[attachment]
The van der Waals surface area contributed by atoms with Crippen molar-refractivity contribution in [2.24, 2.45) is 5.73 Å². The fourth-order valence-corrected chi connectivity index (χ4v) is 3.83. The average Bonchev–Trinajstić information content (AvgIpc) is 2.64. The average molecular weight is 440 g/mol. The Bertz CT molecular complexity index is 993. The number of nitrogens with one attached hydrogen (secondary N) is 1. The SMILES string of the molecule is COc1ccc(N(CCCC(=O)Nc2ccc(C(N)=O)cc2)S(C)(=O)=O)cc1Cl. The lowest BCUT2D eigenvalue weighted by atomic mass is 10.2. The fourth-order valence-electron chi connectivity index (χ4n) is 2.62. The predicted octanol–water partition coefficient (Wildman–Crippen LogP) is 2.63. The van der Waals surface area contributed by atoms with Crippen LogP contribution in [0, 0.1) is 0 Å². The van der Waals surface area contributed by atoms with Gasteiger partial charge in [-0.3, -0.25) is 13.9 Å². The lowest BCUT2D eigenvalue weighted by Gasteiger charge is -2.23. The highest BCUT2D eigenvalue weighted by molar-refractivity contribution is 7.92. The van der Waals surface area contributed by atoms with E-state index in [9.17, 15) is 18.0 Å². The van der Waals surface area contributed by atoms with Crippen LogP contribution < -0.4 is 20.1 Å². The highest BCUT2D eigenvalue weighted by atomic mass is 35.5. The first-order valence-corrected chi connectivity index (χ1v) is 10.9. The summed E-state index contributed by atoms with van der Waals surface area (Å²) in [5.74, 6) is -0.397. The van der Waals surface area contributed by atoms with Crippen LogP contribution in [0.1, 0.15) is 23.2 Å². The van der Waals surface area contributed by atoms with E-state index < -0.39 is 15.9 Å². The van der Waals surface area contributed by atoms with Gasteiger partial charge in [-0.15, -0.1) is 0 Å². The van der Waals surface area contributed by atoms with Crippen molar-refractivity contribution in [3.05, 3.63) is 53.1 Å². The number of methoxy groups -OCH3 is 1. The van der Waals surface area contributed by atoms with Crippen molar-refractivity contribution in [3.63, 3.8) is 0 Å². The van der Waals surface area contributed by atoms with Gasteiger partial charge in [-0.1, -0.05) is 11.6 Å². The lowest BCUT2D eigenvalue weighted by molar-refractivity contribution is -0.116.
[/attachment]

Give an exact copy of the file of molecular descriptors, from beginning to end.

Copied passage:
The van der Waals surface area contributed by atoms with Crippen molar-refractivity contribution in [2.24, 2.45) is 5.73 Å². The fourth-order valence-corrected chi connectivity index (χ4v) is 3.83. The average Bonchev–Trinajstić information content (AvgIpc) is 2.64. The average molecular weight is 440 g/mol. The Bertz CT molecular complexity index is 993. The number of nitrogens with one attached hydrogen (secondary N) is 1. The SMILES string of the molecule is COc1ccc(N(CCCC(=O)Nc2ccc(C(N)=O)cc2)S(C)(=O)=O)cc1Cl. The lowest BCUT2D eigenvalue weighted by atomic mass is 10.2. The fourth-order valence-electron chi connectivity index (χ4n) is 2.62. The predicted octanol–water partition coefficient (Wildman–Crippen LogP) is 2.63. The van der Waals surface area contributed by atoms with Crippen LogP contribution in [0, 0.1) is 0 Å². The van der Waals surface area contributed by atoms with Gasteiger partial charge in [-0.3, -0.25) is 13.9 Å². The lowest BCUT2D eigenvalue weighted by Gasteiger charge is -2.23. The highest BCUT2D eigenvalue weighted by molar-refractivity contribution is 7.92. The van der Waals surface area contributed by atoms with E-state index in [9.17, 15) is 18.0 Å². The van der Waals surface area contributed by atoms with Crippen LogP contribution < -0.4 is 20.1 Å². The highest BCUT2D eigenvalue weighted by atomic mass is 35.5. The first-order valence-corrected chi connectivity index (χ1v) is 10.9. The summed E-state index contributed by atoms with van der Waals surface area (Å²) in [5.74, 6) is -0.397. The van der Waals surface area contributed by atoms with Crippen LogP contribution in [0.1, 0.15) is 23.2 Å². The van der Waals surface area contributed by atoms with E-state index < -0.39 is 15.9 Å². The van der Waals surface area contributed by atoms with Gasteiger partial charge in [-0.15, -0.1) is 0 Å². The van der Waals surface area contributed by atoms with Crippen molar-refractivity contribution in [3.05, 3.63) is 53.1 Å². The number of methoxy groups -OCH3 is 1. The van der Waals surface area contributed by atoms with Crippen molar-refractivity contribution in [3.63, 3.8) is 0 Å². The van der Waals surface area contributed by atoms with Gasteiger partial charge in [-0.1, -0.05) is 11.6 Å². The lowest BCUT2D eigenvalue weighted by molar-refractivity contribution is -0.116.